If you took a vacation and this post is relevant to you, congratulations! Taking time off is important.
However, coming back from vacation and hitting the ground running can be quite jarring. In fact, the whole notion of “post vacation blues” is actually a top excuse used to not take vacations by many Americans, and consequently, the American workforce leaves approximately 429 million paid vacation days on the table every single year. Wow. At the end of the day, [tweetable text="as a leader, it is your choice – no one else’s – to take or not take your provided vacation days." tweet="“as a leader, it is your choice – no one else’s – to take or not take your provided vacation days.” via @fierce_inc"]
In an effort to not contribute to that astronomical number, I recently took some time off for a vacation to France. It was an amazing adventure, from Eiffel Tower view picnics to being next to the summit of Mont Blanc to indulging in sunflower fields in Provence. The trip awakened my senses in a way that only travel can and deepened my appreciation for life, among other things. That is what all vacations should do in one way or another.
And then it was time to return to my busy life. And you have to return to yours, eventually. Here are three tips to consider to make your post-blissful time off to be the most successful.
- Before you go: Decide on how often you will check-in. There is a lot of advice about how much you should or shouldn’t check into the office while on vacation. The reality is that you need to find the level of comfort and satisfaction that works for you. Some people do not want to check work email at all. Others have anxiety with the very idea of seeing a three or four-digit number of emails in their inbox when they return. In Seth Godin’s book Tribes, he shares a story about being on vacation, not being able to sleep, and getting up early in the morning to check his email in the hotel lobby. A couple comes in from late-night partying, and one of them says, “Isn’t it sad? That guy comes here on vacation and he’s stuck checking his email. He can’t even enjoy his two weeks off.” Godin thinks to himself, “Other than sleeping, there was nothing I’d rather have been doing at that moment, because I’m lucky enough to have a job where I get to make change happen.” As leaders, and actually as human beings, we are all in different places in our lives, our careers, our journeys. Don’t rely on the standards set forth by others. Decide what works for you – every few days? Every morning? Never? Once you decide, communicate with your team. Be clear and transparent.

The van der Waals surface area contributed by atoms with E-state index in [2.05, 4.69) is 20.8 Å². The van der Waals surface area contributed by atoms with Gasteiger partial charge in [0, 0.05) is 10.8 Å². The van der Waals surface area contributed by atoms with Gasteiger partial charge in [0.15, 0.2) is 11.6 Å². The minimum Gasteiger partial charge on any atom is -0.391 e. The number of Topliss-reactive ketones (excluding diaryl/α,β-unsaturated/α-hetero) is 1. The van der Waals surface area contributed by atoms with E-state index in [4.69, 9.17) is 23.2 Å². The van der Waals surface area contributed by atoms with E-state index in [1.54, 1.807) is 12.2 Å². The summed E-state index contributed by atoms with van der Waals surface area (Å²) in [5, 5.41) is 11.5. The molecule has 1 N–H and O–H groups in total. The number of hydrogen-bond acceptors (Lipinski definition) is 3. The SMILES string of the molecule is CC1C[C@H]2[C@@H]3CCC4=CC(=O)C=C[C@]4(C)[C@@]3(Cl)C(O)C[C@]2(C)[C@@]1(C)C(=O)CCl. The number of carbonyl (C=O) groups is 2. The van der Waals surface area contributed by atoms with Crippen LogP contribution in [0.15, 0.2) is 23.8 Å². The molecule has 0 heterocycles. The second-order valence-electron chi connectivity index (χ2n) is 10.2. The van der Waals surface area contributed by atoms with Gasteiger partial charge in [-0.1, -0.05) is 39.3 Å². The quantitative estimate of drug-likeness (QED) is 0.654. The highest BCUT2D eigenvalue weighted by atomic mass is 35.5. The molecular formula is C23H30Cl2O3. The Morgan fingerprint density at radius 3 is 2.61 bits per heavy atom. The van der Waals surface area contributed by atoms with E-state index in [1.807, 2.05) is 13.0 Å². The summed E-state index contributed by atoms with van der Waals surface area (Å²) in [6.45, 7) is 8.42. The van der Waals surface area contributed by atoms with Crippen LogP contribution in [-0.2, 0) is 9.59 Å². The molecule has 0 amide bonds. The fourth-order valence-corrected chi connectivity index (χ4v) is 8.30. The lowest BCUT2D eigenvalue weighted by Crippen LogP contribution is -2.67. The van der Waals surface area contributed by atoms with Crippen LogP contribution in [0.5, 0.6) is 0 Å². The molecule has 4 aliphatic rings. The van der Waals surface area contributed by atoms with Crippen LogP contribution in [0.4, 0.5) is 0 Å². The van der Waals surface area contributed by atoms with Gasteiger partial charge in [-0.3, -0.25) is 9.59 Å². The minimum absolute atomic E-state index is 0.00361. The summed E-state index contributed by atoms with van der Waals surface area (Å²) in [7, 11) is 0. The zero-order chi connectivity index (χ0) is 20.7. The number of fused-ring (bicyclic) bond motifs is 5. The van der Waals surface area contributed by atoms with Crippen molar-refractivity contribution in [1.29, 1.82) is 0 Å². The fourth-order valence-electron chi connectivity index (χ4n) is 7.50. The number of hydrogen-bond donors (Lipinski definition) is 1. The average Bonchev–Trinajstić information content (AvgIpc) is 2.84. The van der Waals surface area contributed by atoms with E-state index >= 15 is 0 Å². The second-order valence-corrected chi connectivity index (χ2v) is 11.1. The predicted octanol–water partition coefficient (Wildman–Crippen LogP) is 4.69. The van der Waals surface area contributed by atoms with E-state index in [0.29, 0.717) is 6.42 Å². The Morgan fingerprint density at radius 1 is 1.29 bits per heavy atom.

- Choose one thing. It is easy to be swept back into the everyday and not truly reflect on your time on vacation before you go back to “the grind”. Make sure to pause. A question Eric, my partner-in-crime, and I asked ourselves after our trip to France was: If we could incorporate one lesson/change based on what we enjoyed/learned/noticed on our trip, what would it be? Eric’s answer was to sloooow down. The French are good at taking time in the day and not rushing through their life in panicked frenzies (which let’s be honest, we see too often in American cities). My inspiration was from all the art, food, and beauty in France. The one thing I want to incorporate more in my life is to indulge in creative outlets – to paint or draw or anything that feels freeing. Now he and I can help each other incorporate these pieces into our lives. If we didn’t reflect on it, it would be impossible to be deliberate after coming back. Be just as intentional with your time off as you are with your time working. Take from the many memories and lessons you learned on your vacation – do not forget about them immediately upon your return.
- Schedule your next vacation. Even if it is a small trip or staycation. As Susan Scott, our Founder, mentioned in her piece How to Take a Vacation, “When your body and brain are running on fumes, you can’t do your best work. It’s important to step away from time to time - physically and mentally - so that you can return refreshed, energized. In fact, schedule three trips for the future. Each time you take one, add on another so that you always have something wonderful to anticipate.”
Look at your calendar and request your next time off. It can be a long weekend getaway, or even to play tourist in your own city or town.
The idea of not taking vacation because you don’t want to deal with coming back to a lot of work is a devastatingly unhealthy conversation with yourself. You deserve more. Don’t settle for that rationale.
Now go book an adventure somewhere, and use some strategies to come back to the office successfully.
Then report back. I want to know your tips and tricks – about your travels and your return.